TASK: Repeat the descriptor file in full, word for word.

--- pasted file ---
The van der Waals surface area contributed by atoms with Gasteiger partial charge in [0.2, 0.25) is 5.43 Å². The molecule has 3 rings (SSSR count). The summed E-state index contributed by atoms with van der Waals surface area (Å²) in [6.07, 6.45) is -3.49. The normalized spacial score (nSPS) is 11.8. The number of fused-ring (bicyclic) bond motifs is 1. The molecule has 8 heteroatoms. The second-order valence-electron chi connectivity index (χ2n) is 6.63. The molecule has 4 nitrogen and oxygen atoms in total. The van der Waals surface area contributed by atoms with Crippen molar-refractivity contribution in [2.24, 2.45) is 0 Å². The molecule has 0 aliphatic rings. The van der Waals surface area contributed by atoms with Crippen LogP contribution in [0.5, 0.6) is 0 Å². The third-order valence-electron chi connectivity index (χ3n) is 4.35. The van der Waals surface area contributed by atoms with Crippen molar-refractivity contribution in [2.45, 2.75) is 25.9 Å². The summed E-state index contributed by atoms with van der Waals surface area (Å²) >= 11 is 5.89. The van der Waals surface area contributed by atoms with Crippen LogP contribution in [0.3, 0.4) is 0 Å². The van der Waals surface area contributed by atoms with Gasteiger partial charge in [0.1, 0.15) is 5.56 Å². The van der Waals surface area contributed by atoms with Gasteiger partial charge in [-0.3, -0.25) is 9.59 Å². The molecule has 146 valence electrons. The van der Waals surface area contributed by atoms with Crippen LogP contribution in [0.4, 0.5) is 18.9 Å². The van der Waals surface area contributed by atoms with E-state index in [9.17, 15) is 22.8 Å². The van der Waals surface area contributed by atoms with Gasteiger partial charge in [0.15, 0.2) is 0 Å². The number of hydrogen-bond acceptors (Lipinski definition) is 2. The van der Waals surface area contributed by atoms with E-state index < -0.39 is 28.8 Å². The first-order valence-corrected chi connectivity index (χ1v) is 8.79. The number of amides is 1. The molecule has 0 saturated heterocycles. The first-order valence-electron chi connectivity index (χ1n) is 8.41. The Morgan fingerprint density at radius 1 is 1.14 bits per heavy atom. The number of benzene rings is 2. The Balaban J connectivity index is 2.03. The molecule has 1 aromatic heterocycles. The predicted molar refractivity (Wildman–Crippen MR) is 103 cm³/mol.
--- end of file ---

The van der Waals surface area contributed by atoms with Gasteiger partial charge in [0.2, 0.25) is 5.43 Å². The molecule has 3 rings (SSSR count). The summed E-state index contributed by atoms with van der Waals surface area (Å²) in [6.07, 6.45) is -3.49. The normalized spacial score (nSPS) is 11.8. The number of fused-ring (bicyclic) bond motifs is 1. The molecule has 8 heteroatoms. The second-order valence-electron chi connectivity index (χ2n) is 6.63. The molecule has 4 nitrogen and oxygen atoms in total. The van der Waals surface area contributed by atoms with Crippen molar-refractivity contribution in [2.24, 2.45) is 0 Å². The molecule has 0 aliphatic rings. The van der Waals surface area contributed by atoms with Crippen LogP contribution in [0.5, 0.6) is 0 Å². The third-order valence-electron chi connectivity index (χ3n) is 4.35. The van der Waals surface area contributed by atoms with Crippen molar-refractivity contribution in [2.45, 2.75) is 25.9 Å². The summed E-state index contributed by atoms with van der Waals surface area (Å²) >= 11 is 5.89. The van der Waals surface area contributed by atoms with Crippen LogP contribution in [0.3, 0.4) is 0 Å². The van der Waals surface area contributed by atoms with Gasteiger partial charge in [0.1, 0.15) is 5.56 Å². The van der Waals surface area contributed by atoms with Gasteiger partial charge in [-0.3, -0.25) is 9.59 Å². The molecule has 146 valence electrons. The van der Waals surface area contributed by atoms with Crippen LogP contribution in [0.4, 0.5) is 18.9 Å². The van der Waals surface area contributed by atoms with E-state index in [9.17, 15) is 22.8 Å². The van der Waals surface area contributed by atoms with Gasteiger partial charge in [0.15, 0.2) is 0 Å². The number of hydrogen-bond acceptors (Lipinski definition) is 2. The van der Waals surface area contributed by atoms with E-state index < -0.39 is 28.8 Å². The first-order valence-corrected chi connectivity index (χ1v) is 8.79. The number of amides is 1. The molecule has 0 saturated heterocycles. The first-order valence-electron chi connectivity index (χ1n) is 8.41. The Morgan fingerprint density at radius 1 is 1.14 bits per heavy atom. The number of benzene rings is 2. The Balaban J connectivity index is 2.03. The molecule has 1 aromatic heterocycles. The predicted molar refractivity (Wildman–Crippen MR) is 103 cm³/mol.